Google is facing a little July heat in the U.K. this week, as the Information Commissioner's Office there has ordered Google to update its unified privacy policy by September 20, or face fines of up to £500,000 (approximately $745,000).

On the same day, the Hamburg Commissioner for Data Protection and Freedom of Information issued a similar order to get the Internet search company in line with the regional German office's expectations for the privacy policy.

The problem with the privacy policy seems to be one that a lot of governments and their constituents are facing: the policy that Google has in place it too hard to understand.

"In particular, we believe that the updated policy does not provide sufficient information to enable U.K. users of Google's services to understand how their data will be used across all of the company's products," the ICO wrote in a statement.

Google's response to the ICO's order has been the same-old response they have always given: they are working with various government entities to comply with local laws and regulations. And they've had plenty of opportunity to trot out this line: last month, authorities in France and Spain issued similar warnings to Google.

This is not the first time Google has been pilloried for this issue—the company faced quite a bit of criticism in the press and even from U.S. lawmakers when the unified policy was implemented back on March 1, 2012.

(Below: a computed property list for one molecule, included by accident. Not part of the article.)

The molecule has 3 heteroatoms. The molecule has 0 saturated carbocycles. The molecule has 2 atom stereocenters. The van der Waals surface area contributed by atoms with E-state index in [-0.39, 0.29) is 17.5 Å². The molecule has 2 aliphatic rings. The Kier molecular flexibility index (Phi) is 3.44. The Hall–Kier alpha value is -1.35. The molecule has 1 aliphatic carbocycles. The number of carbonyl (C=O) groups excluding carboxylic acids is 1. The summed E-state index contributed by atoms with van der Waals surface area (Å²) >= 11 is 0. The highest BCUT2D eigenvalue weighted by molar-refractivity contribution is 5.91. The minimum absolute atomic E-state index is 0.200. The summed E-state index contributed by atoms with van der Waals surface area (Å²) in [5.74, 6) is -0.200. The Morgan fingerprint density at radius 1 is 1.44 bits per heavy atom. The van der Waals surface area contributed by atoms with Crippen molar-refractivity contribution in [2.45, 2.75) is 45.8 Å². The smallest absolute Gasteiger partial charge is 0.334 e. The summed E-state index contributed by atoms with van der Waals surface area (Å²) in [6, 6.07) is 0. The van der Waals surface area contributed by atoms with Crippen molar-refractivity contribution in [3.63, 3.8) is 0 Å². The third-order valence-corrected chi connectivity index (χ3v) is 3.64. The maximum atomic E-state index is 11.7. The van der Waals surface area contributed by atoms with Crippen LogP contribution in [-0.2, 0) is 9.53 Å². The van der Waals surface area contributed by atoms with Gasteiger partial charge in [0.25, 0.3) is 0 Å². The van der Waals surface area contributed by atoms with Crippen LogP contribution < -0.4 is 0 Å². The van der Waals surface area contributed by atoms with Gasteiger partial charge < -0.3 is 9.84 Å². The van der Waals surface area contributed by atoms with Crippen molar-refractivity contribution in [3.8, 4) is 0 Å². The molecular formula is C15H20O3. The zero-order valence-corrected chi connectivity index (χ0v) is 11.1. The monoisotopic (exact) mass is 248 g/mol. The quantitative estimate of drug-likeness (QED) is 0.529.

Ironically, the unified privacy policy was meant to combine over 60 separate service's policies into one easier-to-use policy. Instead, even more questions have been raised.

How Google will ultimately react to these orders is another question yet to be answered. The fine amounts aren't really anything for Google to be worried about, so there's not much incentive for them to pay anything more than lip service to the various national entities' entreaties. But if Google ignores these privacy concerns too much, they could run the risk of civil action in the courtroom, something that will cost them much more in terms of time, money and ever-precious public relations.

Given the half the planet is looking askance at Google and other Internet companies for their alleged participation in the U.S. intelligence project known as PRISM, reputation is not a currency Google has a lot to spend.

Public privacy and data commissions might be nickel and diming companies like Google, but a major court battle—or worse, unfriendly legislation—is something that can get even Google's attention.